When it comes to helping your blood sugar stay in the normal range, we usually talk about diet, exercise and sleep. But, one way to aid your blood sugar may be altering the lights inside your home. Having bright lights during the day and dimmer lights in the evening may boost cardiometabolic health.
Results from a randomized trial found that people who had bright indoor lights in the daytime and lower lights at night had lower blood glucose levels and burned more energy than those with the opposite combination. The results suggest that lighting in homes should do its best to mimic natural light cycles as closely as possible to aid blood sugar.
The trial was small, with only 14 participants. Everyone in the study had a regular bedtime of around 11 o’clock and slept between seven and nine hours. They were kept in respiration chambers with controlled light periods for 40 hours. They wore actigraphs to measure sleep patterns before and during the study. Their energy expenditure, metabolic rate and more information were calculated based on their oxygen consumption and carbon dioxide production. Fasting blood sugar samples and blood tests after meals were taken throughout the study. So, while it was a small study and it should perhaps be repeated with more participants, it was comprehensive.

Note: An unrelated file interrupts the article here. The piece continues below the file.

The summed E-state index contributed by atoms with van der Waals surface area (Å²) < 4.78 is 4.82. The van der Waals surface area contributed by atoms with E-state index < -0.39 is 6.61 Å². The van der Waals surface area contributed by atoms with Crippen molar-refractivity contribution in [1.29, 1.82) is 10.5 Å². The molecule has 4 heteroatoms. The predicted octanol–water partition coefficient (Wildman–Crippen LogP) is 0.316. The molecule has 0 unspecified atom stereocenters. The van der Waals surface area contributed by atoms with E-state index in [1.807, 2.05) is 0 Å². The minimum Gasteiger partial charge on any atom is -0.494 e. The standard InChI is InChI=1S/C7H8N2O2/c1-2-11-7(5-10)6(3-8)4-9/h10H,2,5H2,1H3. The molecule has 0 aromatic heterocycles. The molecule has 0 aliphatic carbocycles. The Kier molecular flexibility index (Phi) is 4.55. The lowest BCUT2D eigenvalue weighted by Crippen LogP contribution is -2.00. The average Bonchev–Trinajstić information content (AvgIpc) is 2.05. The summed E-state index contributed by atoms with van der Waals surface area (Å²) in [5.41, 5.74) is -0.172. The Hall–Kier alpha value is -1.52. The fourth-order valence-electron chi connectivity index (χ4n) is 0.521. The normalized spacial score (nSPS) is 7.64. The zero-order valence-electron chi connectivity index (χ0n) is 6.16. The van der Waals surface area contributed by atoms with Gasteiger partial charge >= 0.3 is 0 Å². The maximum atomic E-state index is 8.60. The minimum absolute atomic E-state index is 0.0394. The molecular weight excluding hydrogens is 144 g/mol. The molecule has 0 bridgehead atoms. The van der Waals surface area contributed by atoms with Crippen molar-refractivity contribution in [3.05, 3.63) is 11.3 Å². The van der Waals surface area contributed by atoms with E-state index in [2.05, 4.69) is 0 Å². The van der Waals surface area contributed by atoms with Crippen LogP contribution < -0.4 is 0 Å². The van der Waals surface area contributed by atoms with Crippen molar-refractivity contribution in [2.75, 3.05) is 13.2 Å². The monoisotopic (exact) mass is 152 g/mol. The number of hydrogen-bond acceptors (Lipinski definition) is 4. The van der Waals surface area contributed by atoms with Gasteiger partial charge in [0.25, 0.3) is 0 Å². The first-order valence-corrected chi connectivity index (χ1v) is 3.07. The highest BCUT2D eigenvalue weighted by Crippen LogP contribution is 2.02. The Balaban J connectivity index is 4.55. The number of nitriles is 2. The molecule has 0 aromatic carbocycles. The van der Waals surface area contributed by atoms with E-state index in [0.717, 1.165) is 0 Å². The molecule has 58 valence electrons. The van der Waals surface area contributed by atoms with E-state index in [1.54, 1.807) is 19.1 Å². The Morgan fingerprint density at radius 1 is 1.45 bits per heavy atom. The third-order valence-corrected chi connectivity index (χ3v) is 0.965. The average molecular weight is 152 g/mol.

Other aspects of the study were also meticulously controlled. The meal timing and food they ate were kept exactly the same, no matter which light schedule they were on. The room temperature was kept steady. The amount of time they spent sitting, standing and exercising was all the same. And the same people repeated both light patterns — the group wasn’t split; they all tried both light options.
However, there is one drawback. The study did not look at how light from screens impacts health and blood sugar. That seems like a big thing to overlook. Many people spend most of their day looking at a screen, be it a computer, tablet, TV or smartphone. Considering how much light these devices give off, that could have a significant impact.
“Optimizing light conditions, including bright light during the day and dim light during the night, affects 24-hour metabolism in humans and may be important to improving metabolic health,” for people with blood sugar concerns, according to Dr. Patrick Schrauwen of Maastricht Univ. He hopes that his finds will lead to another, longer and more extensive study to confirm this research.